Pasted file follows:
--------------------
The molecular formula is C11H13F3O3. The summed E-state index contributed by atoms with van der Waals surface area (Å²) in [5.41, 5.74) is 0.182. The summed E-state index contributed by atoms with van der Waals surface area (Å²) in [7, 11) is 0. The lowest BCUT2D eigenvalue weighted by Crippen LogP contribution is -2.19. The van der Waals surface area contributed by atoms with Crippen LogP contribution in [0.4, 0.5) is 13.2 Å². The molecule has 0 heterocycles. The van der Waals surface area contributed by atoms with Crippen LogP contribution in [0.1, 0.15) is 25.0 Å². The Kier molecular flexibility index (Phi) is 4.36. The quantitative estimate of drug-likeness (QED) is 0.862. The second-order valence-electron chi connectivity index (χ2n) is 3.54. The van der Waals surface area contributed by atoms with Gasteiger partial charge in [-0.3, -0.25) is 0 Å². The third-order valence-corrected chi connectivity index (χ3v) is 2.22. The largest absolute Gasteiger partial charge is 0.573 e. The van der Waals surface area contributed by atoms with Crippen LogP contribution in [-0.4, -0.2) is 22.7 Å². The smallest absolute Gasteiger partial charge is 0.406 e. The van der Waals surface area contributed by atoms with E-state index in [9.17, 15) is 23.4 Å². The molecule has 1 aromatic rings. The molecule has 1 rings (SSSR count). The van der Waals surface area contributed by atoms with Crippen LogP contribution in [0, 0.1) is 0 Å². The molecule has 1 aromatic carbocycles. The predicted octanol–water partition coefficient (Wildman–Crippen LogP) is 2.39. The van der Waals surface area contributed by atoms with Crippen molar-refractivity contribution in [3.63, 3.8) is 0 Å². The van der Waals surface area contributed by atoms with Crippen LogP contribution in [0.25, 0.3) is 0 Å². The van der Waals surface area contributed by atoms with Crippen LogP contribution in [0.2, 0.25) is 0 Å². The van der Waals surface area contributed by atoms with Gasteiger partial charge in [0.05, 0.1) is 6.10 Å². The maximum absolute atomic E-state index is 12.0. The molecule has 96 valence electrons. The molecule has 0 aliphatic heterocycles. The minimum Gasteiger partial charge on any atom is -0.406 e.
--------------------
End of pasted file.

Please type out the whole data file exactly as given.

The molecular formula is C11H13F3O3. The summed E-state index contributed by atoms with van der Waals surface area (Å²) in [5.41, 5.74) is 0.182. The summed E-state index contributed by atoms with van der Waals surface area (Å²) in [7, 11) is 0. The lowest BCUT2D eigenvalue weighted by Crippen LogP contribution is -2.19. The van der Waals surface area contributed by atoms with Crippen LogP contribution in [0.4, 0.5) is 13.2 Å². The molecule has 0 heterocycles. The van der Waals surface area contributed by atoms with Crippen LogP contribution in [0.1, 0.15) is 25.0 Å². The Kier molecular flexibility index (Phi) is 4.36. The quantitative estimate of drug-likeness (QED) is 0.862. The second-order valence-electron chi connectivity index (χ2n) is 3.54. The van der Waals surface area contributed by atoms with Gasteiger partial charge in [-0.3, -0.25) is 0 Å². The third-order valence-corrected chi connectivity index (χ3v) is 2.22. The largest absolute Gasteiger partial charge is 0.573 e. The van der Waals surface area contributed by atoms with Crippen LogP contribution in [-0.4, -0.2) is 22.7 Å². The smallest absolute Gasteiger partial charge is 0.406 e. The van der Waals surface area contributed by atoms with E-state index in [9.17, 15) is 23.4 Å². The molecule has 1 aromatic rings. The molecule has 1 rings (SSSR count). The van der Waals surface area contributed by atoms with Crippen LogP contribution in [0, 0.1) is 0 Å². The molecule has 1 aromatic carbocycles. The predicted octanol–water partition coefficient (Wildman–Crippen LogP) is 2.39. The van der Waals surface area contributed by atoms with Crippen molar-refractivity contribution in [3.63, 3.8) is 0 Å². The van der Waals surface area contributed by atoms with Crippen LogP contribution in [0.25, 0.3) is 0 Å². The van der Waals surface area contributed by atoms with Crippen LogP contribution in [0.2, 0.25) is 0 Å². The van der Waals surface area contributed by atoms with Gasteiger partial charge in [0.05, 0.1) is 6.10 Å². The maximum absolute atomic E-state index is 12.0. The molecule has 96 valence electrons. The molecule has 0 aliphatic heterocycles. The minimum Gasteiger partial charge on any atom is -0.406 e.